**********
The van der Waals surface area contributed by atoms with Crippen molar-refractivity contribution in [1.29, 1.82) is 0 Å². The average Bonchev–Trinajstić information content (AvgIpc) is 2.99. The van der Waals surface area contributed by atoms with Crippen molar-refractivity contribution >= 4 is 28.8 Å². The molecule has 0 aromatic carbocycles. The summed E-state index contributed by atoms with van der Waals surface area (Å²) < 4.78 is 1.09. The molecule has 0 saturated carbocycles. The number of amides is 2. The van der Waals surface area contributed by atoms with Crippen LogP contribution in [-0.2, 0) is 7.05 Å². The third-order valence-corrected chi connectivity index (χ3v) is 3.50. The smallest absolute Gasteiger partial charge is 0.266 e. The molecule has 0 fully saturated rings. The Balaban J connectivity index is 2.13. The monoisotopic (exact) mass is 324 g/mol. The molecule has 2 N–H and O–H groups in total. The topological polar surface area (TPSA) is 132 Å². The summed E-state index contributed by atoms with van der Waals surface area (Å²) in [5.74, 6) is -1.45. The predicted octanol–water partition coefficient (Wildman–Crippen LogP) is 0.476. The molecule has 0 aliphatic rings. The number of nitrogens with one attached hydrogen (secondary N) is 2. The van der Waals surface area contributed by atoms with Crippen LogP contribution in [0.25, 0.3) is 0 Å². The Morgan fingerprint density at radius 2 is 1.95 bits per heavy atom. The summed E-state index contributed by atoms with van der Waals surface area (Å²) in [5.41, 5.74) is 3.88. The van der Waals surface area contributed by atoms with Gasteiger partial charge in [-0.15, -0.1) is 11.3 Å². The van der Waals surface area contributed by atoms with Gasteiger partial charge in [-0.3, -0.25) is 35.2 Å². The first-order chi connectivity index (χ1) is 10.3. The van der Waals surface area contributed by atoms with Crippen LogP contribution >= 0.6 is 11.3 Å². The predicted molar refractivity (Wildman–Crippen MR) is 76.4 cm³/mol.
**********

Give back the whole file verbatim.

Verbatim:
The van der Waals surface area contributed by atoms with Crippen molar-refractivity contribution in [1.29, 1.82) is 0 Å². The average Bonchev–Trinajstić information content (AvgIpc) is 2.99. The van der Waals surface area contributed by atoms with Crippen molar-refractivity contribution >= 4 is 28.8 Å². The molecule has 0 aromatic carbocycles. The summed E-state index contributed by atoms with van der Waals surface area (Å²) < 4.78 is 1.09. The molecule has 0 saturated carbocycles. The number of amides is 2. The van der Waals surface area contributed by atoms with Crippen LogP contribution in [-0.2, 0) is 7.05 Å². The third-order valence-corrected chi connectivity index (χ3v) is 3.50. The smallest absolute Gasteiger partial charge is 0.266 e. The molecule has 0 fully saturated rings. The Balaban J connectivity index is 2.13. The monoisotopic (exact) mass is 324 g/mol. The molecule has 2 N–H and O–H groups in total. The topological polar surface area (TPSA) is 132 Å². The summed E-state index contributed by atoms with van der Waals surface area (Å²) in [5.74, 6) is -1.45. The predicted octanol–water partition coefficient (Wildman–Crippen LogP) is 0.476. The molecule has 0 aliphatic rings. The number of nitrogens with one attached hydrogen (secondary N) is 2. The van der Waals surface area contributed by atoms with Crippen LogP contribution in [0.25, 0.3) is 0 Å². The Morgan fingerprint density at radius 2 is 1.95 bits per heavy atom. The summed E-state index contributed by atoms with van der Waals surface area (Å²) in [5.41, 5.74) is 3.88. The van der Waals surface area contributed by atoms with Gasteiger partial charge in [-0.15, -0.1) is 11.3 Å². The van der Waals surface area contributed by atoms with Gasteiger partial charge in [-0.3, -0.25) is 35.2 Å². The first-order chi connectivity index (χ1) is 10.3. The van der Waals surface area contributed by atoms with Crippen LogP contribution >= 0.6 is 11.3 Å². The predicted molar refractivity (Wildman–Crippen MR) is 76.4 cm³/mol.